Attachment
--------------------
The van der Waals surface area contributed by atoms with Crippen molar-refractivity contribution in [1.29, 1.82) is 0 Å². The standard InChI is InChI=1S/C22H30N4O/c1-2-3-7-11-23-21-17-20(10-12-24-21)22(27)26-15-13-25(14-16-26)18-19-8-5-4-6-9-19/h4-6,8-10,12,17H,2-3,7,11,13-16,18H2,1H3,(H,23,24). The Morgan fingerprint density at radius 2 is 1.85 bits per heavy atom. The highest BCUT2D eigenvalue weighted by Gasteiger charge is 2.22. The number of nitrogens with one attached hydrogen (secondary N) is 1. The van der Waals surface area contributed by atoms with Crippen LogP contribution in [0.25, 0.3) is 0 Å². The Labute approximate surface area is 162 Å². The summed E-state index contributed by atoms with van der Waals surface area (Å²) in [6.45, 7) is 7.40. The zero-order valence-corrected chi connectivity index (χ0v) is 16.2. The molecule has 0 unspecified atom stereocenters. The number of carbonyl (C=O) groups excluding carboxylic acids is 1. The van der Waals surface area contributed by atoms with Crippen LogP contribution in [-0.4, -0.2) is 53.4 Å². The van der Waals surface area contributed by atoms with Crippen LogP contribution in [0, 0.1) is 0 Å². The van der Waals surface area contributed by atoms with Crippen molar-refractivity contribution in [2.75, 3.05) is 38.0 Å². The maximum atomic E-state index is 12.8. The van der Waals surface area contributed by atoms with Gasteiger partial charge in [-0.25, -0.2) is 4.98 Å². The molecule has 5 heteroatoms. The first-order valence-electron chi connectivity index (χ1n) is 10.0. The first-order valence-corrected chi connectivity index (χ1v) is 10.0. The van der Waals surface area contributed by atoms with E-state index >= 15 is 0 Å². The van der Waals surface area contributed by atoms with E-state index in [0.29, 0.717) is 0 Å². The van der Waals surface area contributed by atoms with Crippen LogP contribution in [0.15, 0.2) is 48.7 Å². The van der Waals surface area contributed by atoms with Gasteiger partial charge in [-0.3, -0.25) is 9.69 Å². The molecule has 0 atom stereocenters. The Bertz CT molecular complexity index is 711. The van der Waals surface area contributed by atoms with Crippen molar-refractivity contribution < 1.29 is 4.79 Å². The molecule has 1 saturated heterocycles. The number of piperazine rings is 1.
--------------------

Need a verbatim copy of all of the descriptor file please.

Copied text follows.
The van der Waals surface area contributed by atoms with Crippen molar-refractivity contribution in [1.29, 1.82) is 0 Å². The standard InChI is InChI=1S/C22H30N4O/c1-2-3-7-11-23-21-17-20(10-12-24-21)22(27)26-15-13-25(14-16-26)18-19-8-5-4-6-9-19/h4-6,8-10,12,17H,2-3,7,11,13-16,18H2,1H3,(H,23,24). The Morgan fingerprint density at radius 2 is 1.85 bits per heavy atom. The highest BCUT2D eigenvalue weighted by Gasteiger charge is 2.22. The number of nitrogens with one attached hydrogen (secondary N) is 1. The van der Waals surface area contributed by atoms with Crippen LogP contribution in [0.25, 0.3) is 0 Å². The Labute approximate surface area is 162 Å². The summed E-state index contributed by atoms with van der Waals surface area (Å²) in [6.45, 7) is 7.40. The zero-order valence-corrected chi connectivity index (χ0v) is 16.2. The molecule has 0 unspecified atom stereocenters. The number of carbonyl (C=O) groups excluding carboxylic acids is 1. The van der Waals surface area contributed by atoms with Crippen LogP contribution in [-0.4, -0.2) is 53.4 Å². The van der Waals surface area contributed by atoms with Crippen LogP contribution in [0, 0.1) is 0 Å². The van der Waals surface area contributed by atoms with Crippen molar-refractivity contribution in [2.75, 3.05) is 38.0 Å². The maximum atomic E-state index is 12.8. The van der Waals surface area contributed by atoms with Gasteiger partial charge in [-0.25, -0.2) is 4.98 Å². The molecule has 5 heteroatoms. The first-order valence-electron chi connectivity index (χ1n) is 10.0. The first-order valence-corrected chi connectivity index (χ1v) is 10.0. The van der Waals surface area contributed by atoms with E-state index >= 15 is 0 Å². The van der Waals surface area contributed by atoms with E-state index in [0.29, 0.717) is 0 Å². The van der Waals surface area contributed by atoms with Crippen LogP contribution in [0.15, 0.2) is 48.7 Å². The van der Waals surface area contributed by atoms with Gasteiger partial charge in [-0.3, -0.25) is 9.69 Å². The molecule has 0 atom stereocenters. The Bertz CT molecular complexity index is 711. The van der Waals surface area contributed by atoms with Crippen molar-refractivity contribution < 1.29 is 4.79 Å². The molecule has 1 saturated heterocycles. The number of piperazine rings is 1.